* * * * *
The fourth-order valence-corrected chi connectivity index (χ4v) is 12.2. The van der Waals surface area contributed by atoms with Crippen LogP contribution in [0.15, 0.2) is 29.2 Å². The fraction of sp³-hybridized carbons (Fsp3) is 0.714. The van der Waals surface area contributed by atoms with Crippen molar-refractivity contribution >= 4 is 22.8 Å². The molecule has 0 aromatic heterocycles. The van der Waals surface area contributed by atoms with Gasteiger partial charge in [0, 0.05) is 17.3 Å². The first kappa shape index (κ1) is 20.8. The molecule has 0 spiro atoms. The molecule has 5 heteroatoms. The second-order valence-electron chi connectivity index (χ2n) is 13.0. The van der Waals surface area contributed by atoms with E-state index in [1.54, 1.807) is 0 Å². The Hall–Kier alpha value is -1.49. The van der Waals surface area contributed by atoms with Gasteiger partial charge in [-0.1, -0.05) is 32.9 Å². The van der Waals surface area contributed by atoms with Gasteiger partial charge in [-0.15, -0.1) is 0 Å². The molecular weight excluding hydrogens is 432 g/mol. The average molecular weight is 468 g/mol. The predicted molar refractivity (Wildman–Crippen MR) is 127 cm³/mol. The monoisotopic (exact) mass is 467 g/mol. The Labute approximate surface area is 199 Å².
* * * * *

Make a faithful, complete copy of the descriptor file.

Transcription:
The fourth-order valence-corrected chi connectivity index (χ4v) is 12.2. The van der Waals surface area contributed by atoms with Crippen LogP contribution in [0.15, 0.2) is 29.2 Å². The fraction of sp³-hybridized carbons (Fsp3) is 0.714. The van der Waals surface area contributed by atoms with Crippen molar-refractivity contribution >= 4 is 22.8 Å². The molecule has 0 aromatic heterocycles. The van der Waals surface area contributed by atoms with Gasteiger partial charge in [0, 0.05) is 17.3 Å². The first kappa shape index (κ1) is 20.8. The molecule has 0 spiro atoms. The molecule has 5 heteroatoms. The second-order valence-electron chi connectivity index (χ2n) is 13.0. The van der Waals surface area contributed by atoms with E-state index in [1.54, 1.807) is 0 Å². The Hall–Kier alpha value is -1.49. The van der Waals surface area contributed by atoms with Gasteiger partial charge in [-0.1, -0.05) is 32.9 Å². The van der Waals surface area contributed by atoms with Gasteiger partial charge in [-0.15, -0.1) is 0 Å². The molecular weight excluding hydrogens is 432 g/mol. The average molecular weight is 468 g/mol. The predicted molar refractivity (Wildman–Crippen MR) is 127 cm³/mol. The monoisotopic (exact) mass is 467 g/mol. The Labute approximate surface area is 199 Å².